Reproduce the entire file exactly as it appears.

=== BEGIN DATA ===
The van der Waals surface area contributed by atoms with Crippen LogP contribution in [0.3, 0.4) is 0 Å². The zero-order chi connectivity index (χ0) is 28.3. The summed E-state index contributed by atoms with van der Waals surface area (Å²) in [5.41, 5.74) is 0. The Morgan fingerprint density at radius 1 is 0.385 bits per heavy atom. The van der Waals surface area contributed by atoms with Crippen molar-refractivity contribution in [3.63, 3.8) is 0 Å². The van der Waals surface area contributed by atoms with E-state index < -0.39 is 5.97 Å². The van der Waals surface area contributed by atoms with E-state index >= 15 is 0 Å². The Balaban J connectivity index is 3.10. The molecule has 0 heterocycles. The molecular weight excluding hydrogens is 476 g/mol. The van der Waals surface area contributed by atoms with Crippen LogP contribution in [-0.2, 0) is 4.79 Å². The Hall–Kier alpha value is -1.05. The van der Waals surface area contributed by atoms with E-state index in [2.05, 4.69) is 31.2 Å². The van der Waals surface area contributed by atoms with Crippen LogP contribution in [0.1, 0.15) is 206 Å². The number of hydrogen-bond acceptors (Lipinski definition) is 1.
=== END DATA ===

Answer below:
The van der Waals surface area contributed by atoms with Crippen LogP contribution in [0.3, 0.4) is 0 Å². The zero-order chi connectivity index (χ0) is 28.3. The summed E-state index contributed by atoms with van der Waals surface area (Å²) in [5.41, 5.74) is 0. The Morgan fingerprint density at radius 1 is 0.385 bits per heavy atom. The van der Waals surface area contributed by atoms with Crippen molar-refractivity contribution in [3.63, 3.8) is 0 Å². The van der Waals surface area contributed by atoms with E-state index < -0.39 is 5.97 Å². The van der Waals surface area contributed by atoms with E-state index >= 15 is 0 Å². The Balaban J connectivity index is 3.10. The molecule has 0 heterocycles. The molecular weight excluding hydrogens is 476 g/mol. The van der Waals surface area contributed by atoms with Crippen LogP contribution in [-0.2, 0) is 4.79 Å². The Hall–Kier alpha value is -1.05. The van der Waals surface area contributed by atoms with E-state index in [2.05, 4.69) is 31.2 Å². The van der Waals surface area contributed by atoms with Crippen LogP contribution in [0.1, 0.15) is 206 Å². The number of hydrogen-bond acceptors (Lipinski definition) is 1.